Division of Assets and Debts
Arizona is a community property state, which means that all real and personal property acquired during the course of the marriage (except by inheritance, gift, bequest or devise) is the community (joint) property of both spouses. Arizona law states that upon dissolution of a marriage, all “community” property is to be divided equitably amongst the parties, though not necessarily in kind.
The same principle applies to debts incurred during the marriage by either or both spouses. Any and all debts or legal obligations incurred during the marriage are the obligation of both spouses.
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Your assets are comprised of your real property and personal property. Your personal property may include intangible property such as stocks, investment or regular bank accounts, and tangible personal property such as vehicles, jewelry or household goods.
Arizona law stated that during the divorce or legal separation process, community property, joint tenancy property or other property held in common will be divided equitably. An equitable division is meant to be fair and reasonable under the circumstances of the parties’ financial disposition. The court will not consider marital misconduct with regard to dividing property. However, damages resulting from criminal convictions by one spouse against the other or a child, or excessive spending, destruction or concealment of property, or fraud regarding community property may be taken into consideration. The separate property of each spouse will be affirmed to that spouse. A.R.S. §25-318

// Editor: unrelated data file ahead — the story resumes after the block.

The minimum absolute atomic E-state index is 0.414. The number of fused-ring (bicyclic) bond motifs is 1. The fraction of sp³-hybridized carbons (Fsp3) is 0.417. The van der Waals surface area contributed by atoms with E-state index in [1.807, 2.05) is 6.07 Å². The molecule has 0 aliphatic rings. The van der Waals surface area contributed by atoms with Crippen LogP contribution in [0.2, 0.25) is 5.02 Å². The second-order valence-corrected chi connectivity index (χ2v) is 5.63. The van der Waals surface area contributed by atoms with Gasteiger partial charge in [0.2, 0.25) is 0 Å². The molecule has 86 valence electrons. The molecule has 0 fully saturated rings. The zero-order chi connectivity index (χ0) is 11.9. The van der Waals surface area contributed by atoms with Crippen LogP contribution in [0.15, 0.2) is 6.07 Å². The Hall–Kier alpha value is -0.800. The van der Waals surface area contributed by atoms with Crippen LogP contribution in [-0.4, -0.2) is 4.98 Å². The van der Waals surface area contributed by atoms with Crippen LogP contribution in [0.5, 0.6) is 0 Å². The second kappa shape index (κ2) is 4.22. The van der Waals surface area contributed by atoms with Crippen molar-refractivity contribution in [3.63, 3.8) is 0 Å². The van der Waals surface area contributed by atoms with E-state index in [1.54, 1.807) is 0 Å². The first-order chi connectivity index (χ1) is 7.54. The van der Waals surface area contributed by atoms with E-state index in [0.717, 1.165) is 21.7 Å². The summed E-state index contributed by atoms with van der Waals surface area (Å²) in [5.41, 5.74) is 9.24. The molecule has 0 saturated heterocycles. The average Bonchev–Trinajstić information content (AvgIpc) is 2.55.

Community property is property acquired during the marriage by either or both spouses.
Separate property is the property acquired prior to marriage. Property acquired by gift or inheritance during the marriage also remains the separate property of that spouse.
What about real property owned in another state or country? If it is deemed community property, Arizona divorce law dictates that the community property principles will apply. In other words, Arizona courts will treat the property as if it is situated in Arizona.
Debts incurred during the marriage, by either or both spouses, are considered community debts. This may be a mortgage, credit cards, vehicle loans or other loan obligations. Commercial loans may bind both spouses as well if personally guaranteed by either spouse during the marriage. Community debts may be assigned to one or both spouses. A divorce or legal separation Decree which assigns responsibility for debts to either spouse is not binding on creditors to whom the debt is owed. The divorce or legal separation order should provide the parties with a legal remedy should the responsible party fail to pay the debt.
Each spouse has the right to obtain a copy of their spouse’s credit report. The divorcing parties may either provide a copy of their credit report as required by the disclosure and discovery rules during the litigation process or a court may issue an order to a credit agency upon the request of either party. Creditors are required to provide information to a spouse who is party to a divorce or legal separation action regarding the status and balance of a any debt owed by the requesting spouse.
Arizona law encourages spouses to create a proposed Debt Distribution Plan to ensure:
How creditors will be paid
Whether the parties have entered into any agreements as to responsibility for payment of community debts
Whether the parties have entered into any agreements with creditors as to sole responsibility by one party for the payment of the community debt